A copy of Marie Kondo's bestselling 'The Life-Changing Magic of Tidying Up: The Japanese Art of Decluttering and Organizing' lies buried among a pile of books I plan to read soon. It's been there since November. I also have it on Kindle, which makes it easier to read on the go. I still haven't read it.
Last week, I was gifted yet another copy by a considerate friend in whom I had confided my grand plans to organise my life and environment to reach a zen state of tranquility. Instead making me methodical and calm, the book just added to my clutter and my stress over getting started.
It's not easy to let go of your possessions. It's natural to hang on to mementoes and keep some essentials at hand for future use. But many of us take this to an extreme, accumulating and hoarding things of little or no use that soon take over our personal space.
* Lowers stress, improves mood
Several studies show that living and working in organised homes and workplaces improves mood, lowers stress and increases creativity. Clutter overwhelms the senses with extraneous stimuli that make you feel stressed and tired by reinforcing the feeling of having to deal with unfinished, endless work.
* Makes you active, healthier
People who take charge of their surroundings also tend to be more in control of their health, with studies showing tidier people are more active and are more likely to have a healthy weight. Clutter leads to dust and insects and rodent infestations, which trigger infections, allergies and diseases such as chronic obstructive lung diseases.
* Clutter adds to clutter
Clutter adds to clutter. It's well established that littered surroundings encourage more littering -- in India, it's not unusual to spot people spitting at railway stations and bus depots, but it rarely happens at relatively cleaner airports. A guest is less likely to leave magazines and newspapers on the floor if you don't do it.
* How to clean up your act
For many, more than nostalgia, the big barrier against cleaning up is laziness. Most people would rather spend my weekend relaxing than tidying up closets and rearranging bookshelves, little realising that this often adds to stress in the following weeks.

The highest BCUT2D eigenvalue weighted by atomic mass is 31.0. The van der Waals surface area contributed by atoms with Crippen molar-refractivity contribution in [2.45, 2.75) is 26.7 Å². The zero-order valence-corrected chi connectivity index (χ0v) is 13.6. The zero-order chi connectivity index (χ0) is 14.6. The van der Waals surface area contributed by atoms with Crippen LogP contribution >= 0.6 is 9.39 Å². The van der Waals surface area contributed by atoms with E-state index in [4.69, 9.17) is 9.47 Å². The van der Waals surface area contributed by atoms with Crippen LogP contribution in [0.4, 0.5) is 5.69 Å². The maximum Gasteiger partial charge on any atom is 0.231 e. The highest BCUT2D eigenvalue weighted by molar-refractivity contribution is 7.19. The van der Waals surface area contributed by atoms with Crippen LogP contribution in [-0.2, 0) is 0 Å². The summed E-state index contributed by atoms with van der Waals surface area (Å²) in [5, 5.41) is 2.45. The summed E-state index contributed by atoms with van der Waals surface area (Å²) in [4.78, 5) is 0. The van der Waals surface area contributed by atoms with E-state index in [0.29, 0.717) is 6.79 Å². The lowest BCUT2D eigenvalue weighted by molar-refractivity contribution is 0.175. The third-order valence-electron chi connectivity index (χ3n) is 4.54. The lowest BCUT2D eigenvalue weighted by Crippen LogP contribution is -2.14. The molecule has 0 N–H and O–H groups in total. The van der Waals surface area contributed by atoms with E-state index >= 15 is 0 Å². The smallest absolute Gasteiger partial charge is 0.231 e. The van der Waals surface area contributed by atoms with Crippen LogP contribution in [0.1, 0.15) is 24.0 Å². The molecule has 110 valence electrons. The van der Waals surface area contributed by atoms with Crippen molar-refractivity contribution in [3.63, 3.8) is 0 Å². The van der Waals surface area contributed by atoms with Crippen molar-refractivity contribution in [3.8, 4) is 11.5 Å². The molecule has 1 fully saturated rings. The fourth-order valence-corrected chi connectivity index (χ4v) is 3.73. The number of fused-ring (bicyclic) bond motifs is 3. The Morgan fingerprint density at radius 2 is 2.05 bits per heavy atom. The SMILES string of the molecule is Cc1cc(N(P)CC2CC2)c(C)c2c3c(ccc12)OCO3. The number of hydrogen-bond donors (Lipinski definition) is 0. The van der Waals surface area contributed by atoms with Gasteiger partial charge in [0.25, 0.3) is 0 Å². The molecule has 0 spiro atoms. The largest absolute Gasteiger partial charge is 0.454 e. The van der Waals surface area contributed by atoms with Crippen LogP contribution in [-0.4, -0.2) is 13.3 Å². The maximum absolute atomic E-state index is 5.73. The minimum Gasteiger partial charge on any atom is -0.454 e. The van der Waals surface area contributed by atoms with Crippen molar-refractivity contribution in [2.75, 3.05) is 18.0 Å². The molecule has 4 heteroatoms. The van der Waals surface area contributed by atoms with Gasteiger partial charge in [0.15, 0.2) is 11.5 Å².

My mum's spring-cleaning advice was simple: clothes and possessions that you haven't used over the past one year should be given away. Instead of getting angsty over what to keep and what to get rid of, ask yourself what you need and you cannot do without.
* Categorise and clear up
Kondo's method of organisation involves a transformative one-off overhaul instead of weekly cleaning up. She suggests tackling clutter by subject and starting with the easiest things to part with -- clothes, followed by books, documents, miscellany and, the most difficult, mementos and photos (which my organised friends have scanned and cataloged on cloud).
Both advice work for me. Without going though Kondo's recommended lovingly touching and thanking my possessions before giving them away, I can quite see myself attacking bookshelves and closets once a year to give away stuff instead of struggling to clean up through the year. And mum's method allows me to keep my lovingly preserved Asterix and DC Comics, which my son's friends enviously drool over.
* When clutter spells trouble
If your bookshelves and closets are bursting at the seams and you are still struggling to give things away, you could have a hoarding disorder, which affects 2% to 6% of adults in varying degrees. It's a psychiatric disorder, with brain imaging (fMRI) revealing that while deciding what to do with things that belonged to them, hoarders displayed more activity in two specific brain regions --the anterior cingulate cortex and insula -- involved in processing emotion.
Compared with healthy people and patients with obsessive-compulsive disorder, hoarders took longer to decide whether to keep or discard an object. They also displayed greater anxiety, indecisiveness and sadness while making the choice than the two other groups, reported Yale researchers in the Archives of General Psychiatry.
* Treating hoarding disorder
These results suggest that hoarders lack the ability to make relative judgments about their own possessions, which makes simple decisions about whether to keep or discard become absolutely overwhelming and aversive to them.
Cognitive behavioural therapy (CBT) is the treatment of choice to help the person better understand why he or she is hoarding, and to improve decision making, organisational, and problem-solving skills. CBT can be done one-on-one with a therapist or in a group.